When JavaScript arrays, objects, and functions are passed to Perl, they are not copied, instead they are given an ID and placed in a table so that when Perl wants to access them, it only needs to remember the ID, and pass the ID and the corresponding operation to JavaScript. In JavaScript, these objects are kept alive because of the entry in the table. Once the object goes out of scope in Perl, its DESTROY method lets JavaScript know that it can free that entry from the table, so JavaScript is free to garbage collect it if there are no other references.

When Perl values are passed to JavaScript, they are generally copied, except for anonymous subs, where a mechanism similar to the above is used, and a reference to the subs is kept alive using a table in Perl. However, JavaScript has no equivalent of the DESTROY method, which means that even if you are done using a sub in JavaScript, Perl will not know when it can free the table entry, unless you explicitly tell it to!

WebPerl provides two mechanisms for freeing subs:

Of course, it is often the case that anonymous subs need to persist for the entire run of a program (like for example click handlers for buttons), or that you may only have a handful of anonymous subs in your program overall. In such cases, you probably don’t need to unregister them. However, there are cases where this is very important to keep in mind - for example anonymous subs generated via stringy evals.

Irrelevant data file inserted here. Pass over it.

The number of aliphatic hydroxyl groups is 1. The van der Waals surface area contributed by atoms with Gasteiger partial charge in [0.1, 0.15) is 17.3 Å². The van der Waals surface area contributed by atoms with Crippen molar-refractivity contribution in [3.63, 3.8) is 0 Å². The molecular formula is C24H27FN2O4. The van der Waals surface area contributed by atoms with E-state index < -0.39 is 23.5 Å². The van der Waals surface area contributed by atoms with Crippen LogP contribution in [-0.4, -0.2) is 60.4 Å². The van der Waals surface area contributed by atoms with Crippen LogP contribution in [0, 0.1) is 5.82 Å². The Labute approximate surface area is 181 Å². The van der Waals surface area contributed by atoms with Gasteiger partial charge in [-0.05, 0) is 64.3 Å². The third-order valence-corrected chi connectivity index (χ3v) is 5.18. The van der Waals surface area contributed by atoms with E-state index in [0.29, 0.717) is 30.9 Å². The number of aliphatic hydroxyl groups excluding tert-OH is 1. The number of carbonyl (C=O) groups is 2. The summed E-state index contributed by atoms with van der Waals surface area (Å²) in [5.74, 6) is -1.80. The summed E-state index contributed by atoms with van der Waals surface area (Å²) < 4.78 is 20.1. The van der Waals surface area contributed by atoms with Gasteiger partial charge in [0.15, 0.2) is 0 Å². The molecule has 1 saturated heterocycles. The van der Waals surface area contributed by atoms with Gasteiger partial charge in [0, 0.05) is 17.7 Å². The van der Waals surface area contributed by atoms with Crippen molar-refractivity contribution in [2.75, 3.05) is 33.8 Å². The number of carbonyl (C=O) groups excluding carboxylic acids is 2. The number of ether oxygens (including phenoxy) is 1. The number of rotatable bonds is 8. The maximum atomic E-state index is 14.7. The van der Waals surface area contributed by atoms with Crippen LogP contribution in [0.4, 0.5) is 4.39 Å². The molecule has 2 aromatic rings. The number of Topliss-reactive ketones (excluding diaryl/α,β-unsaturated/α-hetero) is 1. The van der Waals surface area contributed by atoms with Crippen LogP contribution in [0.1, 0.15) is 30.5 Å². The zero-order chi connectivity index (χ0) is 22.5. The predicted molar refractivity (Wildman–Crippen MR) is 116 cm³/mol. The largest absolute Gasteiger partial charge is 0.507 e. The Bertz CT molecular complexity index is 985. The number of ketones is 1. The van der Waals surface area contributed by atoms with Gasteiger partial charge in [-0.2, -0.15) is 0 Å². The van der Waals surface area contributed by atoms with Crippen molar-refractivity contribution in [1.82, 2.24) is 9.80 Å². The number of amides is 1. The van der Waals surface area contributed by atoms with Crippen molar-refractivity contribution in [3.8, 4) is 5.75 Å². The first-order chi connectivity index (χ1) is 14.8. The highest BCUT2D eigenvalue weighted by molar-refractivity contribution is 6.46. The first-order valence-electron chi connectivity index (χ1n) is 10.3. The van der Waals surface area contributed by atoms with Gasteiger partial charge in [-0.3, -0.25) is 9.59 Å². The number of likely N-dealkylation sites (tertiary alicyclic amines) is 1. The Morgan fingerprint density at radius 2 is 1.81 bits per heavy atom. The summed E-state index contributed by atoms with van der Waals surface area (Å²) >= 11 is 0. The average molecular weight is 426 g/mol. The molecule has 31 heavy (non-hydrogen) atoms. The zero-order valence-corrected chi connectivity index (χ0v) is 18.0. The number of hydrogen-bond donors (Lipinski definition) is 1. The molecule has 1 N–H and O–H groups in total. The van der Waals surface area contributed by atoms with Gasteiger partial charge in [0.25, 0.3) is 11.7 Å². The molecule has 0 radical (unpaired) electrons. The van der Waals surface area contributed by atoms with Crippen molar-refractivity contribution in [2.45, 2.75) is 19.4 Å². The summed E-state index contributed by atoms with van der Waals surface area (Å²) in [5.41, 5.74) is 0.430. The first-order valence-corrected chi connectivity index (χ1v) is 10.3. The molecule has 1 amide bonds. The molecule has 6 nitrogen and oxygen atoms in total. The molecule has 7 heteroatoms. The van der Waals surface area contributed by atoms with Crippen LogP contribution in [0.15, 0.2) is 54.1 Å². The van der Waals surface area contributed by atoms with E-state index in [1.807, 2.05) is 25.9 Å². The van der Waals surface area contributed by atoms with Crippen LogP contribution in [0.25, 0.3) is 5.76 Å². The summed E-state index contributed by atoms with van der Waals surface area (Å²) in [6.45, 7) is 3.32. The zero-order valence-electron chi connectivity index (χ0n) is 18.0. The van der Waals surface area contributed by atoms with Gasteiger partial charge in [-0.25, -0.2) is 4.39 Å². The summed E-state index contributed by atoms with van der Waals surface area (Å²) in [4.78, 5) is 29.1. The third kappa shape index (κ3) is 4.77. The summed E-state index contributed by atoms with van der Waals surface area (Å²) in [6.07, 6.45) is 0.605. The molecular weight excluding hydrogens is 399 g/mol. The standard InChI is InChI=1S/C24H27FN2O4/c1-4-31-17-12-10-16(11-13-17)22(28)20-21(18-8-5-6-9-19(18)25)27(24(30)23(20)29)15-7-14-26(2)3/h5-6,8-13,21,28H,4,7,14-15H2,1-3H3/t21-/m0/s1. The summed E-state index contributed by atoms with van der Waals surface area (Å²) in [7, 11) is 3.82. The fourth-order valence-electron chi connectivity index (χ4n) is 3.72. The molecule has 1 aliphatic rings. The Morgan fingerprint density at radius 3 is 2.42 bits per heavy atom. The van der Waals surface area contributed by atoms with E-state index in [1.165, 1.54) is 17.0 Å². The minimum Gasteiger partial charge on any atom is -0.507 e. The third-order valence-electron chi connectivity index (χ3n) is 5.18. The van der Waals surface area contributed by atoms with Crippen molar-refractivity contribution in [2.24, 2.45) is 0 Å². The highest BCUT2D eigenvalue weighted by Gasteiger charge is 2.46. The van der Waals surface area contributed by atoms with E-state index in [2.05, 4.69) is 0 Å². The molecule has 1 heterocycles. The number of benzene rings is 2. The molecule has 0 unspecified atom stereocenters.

If you want to check how many anonymous subs are registered, you can say print scalar(keys %WebPerl::CodeTable); (do not modify this hash).

Note that the above only applies to anonymous subs. subs that exist in Perl’s symbol table will persist in Perl’s memory anyway, and no table entry is generated for them, because it is assumed you won’t delete them from the symbol table - so please don’t do that. Also, don’t rename or redefine subs after having passed them to JavaScript, as that will probably cause mysterious behvaior.

Virtual Filesystem

Emscripten provides a virtual file system that also provides a few “fake” files such as /home/web_user, /dev, and others, so that it resembles a normal *NIX file system. This filesystem resides entirely in memory in the browser.